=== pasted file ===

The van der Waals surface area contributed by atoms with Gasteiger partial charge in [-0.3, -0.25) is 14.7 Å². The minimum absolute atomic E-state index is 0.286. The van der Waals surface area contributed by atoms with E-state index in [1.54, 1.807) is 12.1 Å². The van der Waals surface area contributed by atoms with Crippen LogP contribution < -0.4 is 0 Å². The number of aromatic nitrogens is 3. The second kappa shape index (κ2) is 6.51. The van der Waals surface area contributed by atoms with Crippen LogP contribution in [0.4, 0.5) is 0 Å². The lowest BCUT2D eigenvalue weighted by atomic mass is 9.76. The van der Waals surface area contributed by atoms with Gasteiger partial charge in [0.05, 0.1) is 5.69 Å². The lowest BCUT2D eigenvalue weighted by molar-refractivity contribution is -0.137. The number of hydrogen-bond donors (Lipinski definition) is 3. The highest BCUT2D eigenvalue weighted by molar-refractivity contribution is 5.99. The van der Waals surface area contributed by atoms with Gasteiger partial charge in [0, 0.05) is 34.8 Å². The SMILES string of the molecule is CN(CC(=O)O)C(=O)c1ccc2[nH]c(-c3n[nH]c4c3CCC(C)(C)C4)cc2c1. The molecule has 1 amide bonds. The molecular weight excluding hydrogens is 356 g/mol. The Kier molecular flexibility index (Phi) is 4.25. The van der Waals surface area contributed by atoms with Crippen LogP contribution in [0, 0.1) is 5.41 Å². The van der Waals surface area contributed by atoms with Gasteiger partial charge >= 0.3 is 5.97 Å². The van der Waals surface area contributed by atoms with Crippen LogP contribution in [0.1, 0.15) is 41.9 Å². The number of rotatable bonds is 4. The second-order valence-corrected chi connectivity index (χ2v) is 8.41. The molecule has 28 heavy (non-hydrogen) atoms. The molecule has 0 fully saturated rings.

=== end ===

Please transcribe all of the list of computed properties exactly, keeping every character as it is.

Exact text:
The van der Waals surface area contributed by atoms with Gasteiger partial charge in [-0.3, -0.25) is 14.7 Å². The minimum absolute atomic E-state index is 0.286. The van der Waals surface area contributed by atoms with E-state index in [1.54, 1.807) is 12.1 Å². The van der Waals surface area contributed by atoms with Crippen LogP contribution < -0.4 is 0 Å². The number of aromatic nitrogens is 3. The second kappa shape index (κ2) is 6.51. The van der Waals surface area contributed by atoms with Crippen LogP contribution in [0.4, 0.5) is 0 Å². The lowest BCUT2D eigenvalue weighted by atomic mass is 9.76. The van der Waals surface area contributed by atoms with Gasteiger partial charge in [0.05, 0.1) is 5.69 Å². The lowest BCUT2D eigenvalue weighted by molar-refractivity contribution is -0.137. The number of hydrogen-bond donors (Lipinski definition) is 3. The highest BCUT2D eigenvalue weighted by molar-refractivity contribution is 5.99. The van der Waals surface area contributed by atoms with Gasteiger partial charge in [0, 0.05) is 34.8 Å². The SMILES string of the molecule is CN(CC(=O)O)C(=O)c1ccc2[nH]c(-c3n[nH]c4c3CCC(C)(C)C4)cc2c1. The molecule has 1 amide bonds. The molecular weight excluding hydrogens is 356 g/mol. The Kier molecular flexibility index (Phi) is 4.25. The van der Waals surface area contributed by atoms with Crippen LogP contribution in [0, 0.1) is 5.41 Å². The van der Waals surface area contributed by atoms with Gasteiger partial charge >= 0.3 is 5.97 Å². The van der Waals surface area contributed by atoms with Crippen LogP contribution in [0.1, 0.15) is 41.9 Å². The number of rotatable bonds is 4. The second-order valence-corrected chi connectivity index (χ2v) is 8.41. The molecule has 28 heavy (non-hydrogen) atoms. The molecule has 0 fully saturated rings.